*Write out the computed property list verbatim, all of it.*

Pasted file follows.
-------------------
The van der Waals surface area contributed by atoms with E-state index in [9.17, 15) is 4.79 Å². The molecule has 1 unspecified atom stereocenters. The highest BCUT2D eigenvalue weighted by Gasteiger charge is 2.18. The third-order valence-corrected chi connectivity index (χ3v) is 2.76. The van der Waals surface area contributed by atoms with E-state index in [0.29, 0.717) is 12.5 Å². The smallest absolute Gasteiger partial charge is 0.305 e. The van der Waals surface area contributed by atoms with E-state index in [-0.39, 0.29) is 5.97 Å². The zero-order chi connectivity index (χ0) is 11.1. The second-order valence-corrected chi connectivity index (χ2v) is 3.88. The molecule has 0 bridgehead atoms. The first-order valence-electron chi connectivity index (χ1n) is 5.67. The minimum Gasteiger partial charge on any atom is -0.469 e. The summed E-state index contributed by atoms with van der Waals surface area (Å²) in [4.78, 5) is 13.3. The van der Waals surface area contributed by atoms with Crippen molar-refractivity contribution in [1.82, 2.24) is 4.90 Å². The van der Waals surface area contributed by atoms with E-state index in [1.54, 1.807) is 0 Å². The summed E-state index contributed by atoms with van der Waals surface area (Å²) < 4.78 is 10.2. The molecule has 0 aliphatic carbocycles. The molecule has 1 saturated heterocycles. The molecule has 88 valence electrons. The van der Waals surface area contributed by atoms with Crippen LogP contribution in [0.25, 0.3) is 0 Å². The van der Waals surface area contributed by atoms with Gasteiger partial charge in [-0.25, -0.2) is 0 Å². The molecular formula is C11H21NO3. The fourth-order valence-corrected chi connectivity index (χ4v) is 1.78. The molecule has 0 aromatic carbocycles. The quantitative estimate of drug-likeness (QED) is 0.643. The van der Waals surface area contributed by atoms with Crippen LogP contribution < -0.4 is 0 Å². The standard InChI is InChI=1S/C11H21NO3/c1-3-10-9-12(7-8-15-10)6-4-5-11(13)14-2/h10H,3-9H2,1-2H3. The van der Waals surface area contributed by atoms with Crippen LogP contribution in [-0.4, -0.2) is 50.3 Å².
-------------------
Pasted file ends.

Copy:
The van der Waals surface area contributed by atoms with E-state index in [9.17, 15) is 4.79 Å². The molecule has 1 unspecified atom stereocenters. The highest BCUT2D eigenvalue weighted by Gasteiger charge is 2.18. The third-order valence-corrected chi connectivity index (χ3v) is 2.76. The van der Waals surface area contributed by atoms with E-state index in [0.29, 0.717) is 12.5 Å². The smallest absolute Gasteiger partial charge is 0.305 e. The van der Waals surface area contributed by atoms with E-state index in [-0.39, 0.29) is 5.97 Å². The zero-order chi connectivity index (χ0) is 11.1. The second-order valence-corrected chi connectivity index (χ2v) is 3.88. The molecule has 0 bridgehead atoms. The first-order valence-electron chi connectivity index (χ1n) is 5.67. The minimum Gasteiger partial charge on any atom is -0.469 e. The summed E-state index contributed by atoms with van der Waals surface area (Å²) in [4.78, 5) is 13.3. The van der Waals surface area contributed by atoms with Crippen molar-refractivity contribution in [1.82, 2.24) is 4.90 Å². The van der Waals surface area contributed by atoms with E-state index in [1.54, 1.807) is 0 Å². The summed E-state index contributed by atoms with van der Waals surface area (Å²) < 4.78 is 10.2. The molecule has 0 aliphatic carbocycles. The molecule has 1 saturated heterocycles. The molecule has 88 valence electrons. The van der Waals surface area contributed by atoms with Crippen LogP contribution in [0.25, 0.3) is 0 Å². The van der Waals surface area contributed by atoms with Gasteiger partial charge in [-0.25, -0.2) is 0 Å². The molecular formula is C11H21NO3. The fourth-order valence-corrected chi connectivity index (χ4v) is 1.78. The molecule has 0 aromatic carbocycles. The quantitative estimate of drug-likeness (QED) is 0.643. The van der Waals surface area contributed by atoms with Crippen LogP contribution < -0.4 is 0 Å². The standard InChI is InChI=1S/C11H21NO3/c1-3-10-9-12(7-8-15-10)6-4-5-11(13)14-2/h10H,3-9H2,1-2H3. The van der Waals surface area contributed by atoms with Crippen LogP contribution in [-0.4, -0.2) is 50.3 Å².